Massachusetts. Boyden v. Hill, 198 Mass. 477, 85 N. E. 413; Mark v. Stu-art-Howland Co., 226 Mass. 35, 115 N. E. 42

Nebraska. Herpolsheimer v. Christopher, 76 Neb. 352, 107 N. W. 382.

New Jersey. Bird v. J. L. Prescott Co., 89 N. J. L. 591, 99 Atl. 380.

North Carolina. Parns v. McFar-land, 146 N. Oar. 382, 59 S. E. 1011.

Oklahoma. Ahrens v. Ahrens, - Okla. - . 169 Pac. 486.

Vermont. Davenport v. Crowell, 79 Vt. 419, 65 Atl. 557.

4 Noel Construction Co. v. United States, 50 Ct. Cl. 98.

5 Hennessey v. Fleming, 40 Colo. 27, 90 Pac. 77.

See Sec. 1459.

6 Hennessey v. Fleming, 40 Colo. 27, 90 Pac. 77.

7 Hennessey v. Fleming, 40 Colo. 27, 90 Pac. 77.

8 Ahrens v. Ahrens, - Okla. - , 169 Pac. 486.

10 See Sec. 938.

to Grider v. Three States Lumber Co., 72 Ark. 190, 79 S. W. 763.

11 Grider v. Three States Lumber Co., 72 Ark. 190, 79 S. W. 763.

The. question of waiver of provisions in insurance policies is often complicated with questions of the authority of the agent by whom such alleged waiver is made. If he has no authority to waive such provision the insurance company is not bound by his acts.16 Thus under a provision that concurrent insurance should avoid a policy unless the agent indorsed such permission thereon in writing only, the knowledge of such agent that other insurance exists does not waive such provision of the policy.17

12Sutton v. Griebel, 118 Ia. 78, 91 N. W. 825.

13 United States. Continental Life Ins. Co. v. Chamberlain, 132 U. S. 304, 33 L. ed. 341.

Indiana. Glens Falls Ins. Co. v. Michael, 167 Ind. 659, 8 L. R. A. (N.S.) 708, 74 N. E. 964, 79 N. E. 905; German Mutual Ins. Co. v. Niewedde, 11 Ind. App. 624, 39 N. E. 534.

Kentucky. Baldwin v. Ins. Co., 107 Ky. 356, 92 Am. St. Rep. 362, 54 S. W. 13.

Michigan. Crossman v. American Ins. Co., 198 Mich. 304, 164 N. W. 428.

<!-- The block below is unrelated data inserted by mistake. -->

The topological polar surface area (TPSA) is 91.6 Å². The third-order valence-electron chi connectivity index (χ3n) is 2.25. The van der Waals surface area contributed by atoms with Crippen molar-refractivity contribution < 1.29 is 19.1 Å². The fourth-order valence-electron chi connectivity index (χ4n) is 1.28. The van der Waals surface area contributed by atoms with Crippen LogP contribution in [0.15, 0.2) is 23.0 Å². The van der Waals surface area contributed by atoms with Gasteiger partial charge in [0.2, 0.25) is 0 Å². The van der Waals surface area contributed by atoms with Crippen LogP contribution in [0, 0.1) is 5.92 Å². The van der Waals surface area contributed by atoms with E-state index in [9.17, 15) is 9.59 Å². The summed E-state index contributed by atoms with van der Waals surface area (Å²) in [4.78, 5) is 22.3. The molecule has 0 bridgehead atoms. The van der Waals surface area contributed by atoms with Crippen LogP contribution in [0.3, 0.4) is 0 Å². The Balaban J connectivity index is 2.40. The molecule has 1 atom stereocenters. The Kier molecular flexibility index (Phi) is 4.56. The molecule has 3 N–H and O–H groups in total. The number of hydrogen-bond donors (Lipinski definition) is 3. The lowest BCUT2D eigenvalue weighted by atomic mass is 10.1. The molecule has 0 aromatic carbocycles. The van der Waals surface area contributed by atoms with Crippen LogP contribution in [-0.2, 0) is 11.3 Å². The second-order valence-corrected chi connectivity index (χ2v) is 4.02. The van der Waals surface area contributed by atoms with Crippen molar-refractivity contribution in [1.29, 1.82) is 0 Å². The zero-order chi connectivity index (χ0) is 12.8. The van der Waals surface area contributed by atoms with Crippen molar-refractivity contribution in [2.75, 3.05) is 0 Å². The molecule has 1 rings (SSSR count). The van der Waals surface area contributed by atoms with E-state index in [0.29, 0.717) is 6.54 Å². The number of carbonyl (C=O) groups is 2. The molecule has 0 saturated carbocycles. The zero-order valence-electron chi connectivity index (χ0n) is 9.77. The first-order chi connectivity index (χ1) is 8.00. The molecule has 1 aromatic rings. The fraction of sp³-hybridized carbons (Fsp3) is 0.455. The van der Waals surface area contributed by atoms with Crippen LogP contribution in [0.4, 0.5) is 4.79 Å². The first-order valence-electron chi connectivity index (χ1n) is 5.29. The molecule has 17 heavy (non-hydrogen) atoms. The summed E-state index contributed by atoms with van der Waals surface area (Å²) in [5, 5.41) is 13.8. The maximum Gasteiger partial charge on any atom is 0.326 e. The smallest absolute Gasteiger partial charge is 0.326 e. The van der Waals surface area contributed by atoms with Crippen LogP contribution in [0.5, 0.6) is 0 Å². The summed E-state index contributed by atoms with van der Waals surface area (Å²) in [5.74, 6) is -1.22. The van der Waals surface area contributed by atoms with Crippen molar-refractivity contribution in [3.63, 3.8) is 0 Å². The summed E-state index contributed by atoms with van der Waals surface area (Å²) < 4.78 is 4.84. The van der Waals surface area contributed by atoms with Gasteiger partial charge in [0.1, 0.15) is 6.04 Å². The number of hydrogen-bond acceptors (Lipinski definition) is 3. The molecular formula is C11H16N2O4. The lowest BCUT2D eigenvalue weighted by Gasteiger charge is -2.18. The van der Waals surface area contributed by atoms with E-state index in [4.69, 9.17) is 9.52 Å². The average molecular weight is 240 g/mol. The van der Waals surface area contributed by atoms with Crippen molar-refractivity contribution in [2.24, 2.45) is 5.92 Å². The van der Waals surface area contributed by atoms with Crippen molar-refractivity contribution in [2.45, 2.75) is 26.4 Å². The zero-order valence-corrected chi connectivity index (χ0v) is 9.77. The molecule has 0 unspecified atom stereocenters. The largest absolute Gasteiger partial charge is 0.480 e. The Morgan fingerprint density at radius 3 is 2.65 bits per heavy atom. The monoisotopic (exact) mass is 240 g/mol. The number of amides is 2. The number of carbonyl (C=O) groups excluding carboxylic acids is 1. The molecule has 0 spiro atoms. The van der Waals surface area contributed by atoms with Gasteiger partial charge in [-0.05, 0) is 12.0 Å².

Montana. Wright v. Fire Insurance Co., 12 Mont. 474, 19 L. R. A. 211, 31 Pac. 87.

Nebraska. Hanover Fire Ins. Co. v. Bohn, 48 Neb. 743, 58 Am. St. Rep. 719, 67 X. W. 774; German Ins. Co. v. Sha-der, 1 Neb. (unofficial') 704, 60 L. R. A. 918, 96 N. W. 604.

New York. Hudson v. Glen Falls Ins. Co., 218 N. Y. 133, L. R. A. 1917A, 482, 112 N. E. 728.

Oregon. Arthur v. Ins. Co., 35 Or. 27,

76 Am. St. Rep. 450, 57 Pac. 62. Texas. Aetna Ins. Co. v. Holcomb,

89 Tex. 404, 34 S. W. 915.

Wisconsin. McQuillan v. Life Association, 112 Wis. 065, 88 Am. St. Rep. 986, 56 L. R. A. 233, 87 N. W. 1069, 88 N. W. 925.

14 Phoenix Mutual Life Ins. Co. v Doster, 106 U. S. 30, 27 L. ed. 65; Run-beck v. Farmers' & Bankers' Ins. Co., 96 Kan. 186, 150 Pac. 586; Baldwin v. Ins. Co., 107 Ky. 356, 92 Am. St. Rep. .362, 54 S. W. 13.

15 Thompson v. Ins. Co., 136 U. S. 287, 34 L. ed. 408; Kenton Ins. Co. v. Wigginton, 89 Ky. 330, 7 L. R. A. 81, 12 S. W. 668; Flynn v. Orient Ins. Co.,

77 N. H. 431, 92 Atl. 737; Rheims v. Standard Fire Ins. Co., 39 W. Va. 672, 20 S. E. 670.

16 Northern Assurance Co. v. Building Association. 183 U. S. 308, 46 L. ed. 213; Ferdcnando v. Milwaukee Mechanics' Ins. Co., 81 Wash. 244, 142 Pac. 693.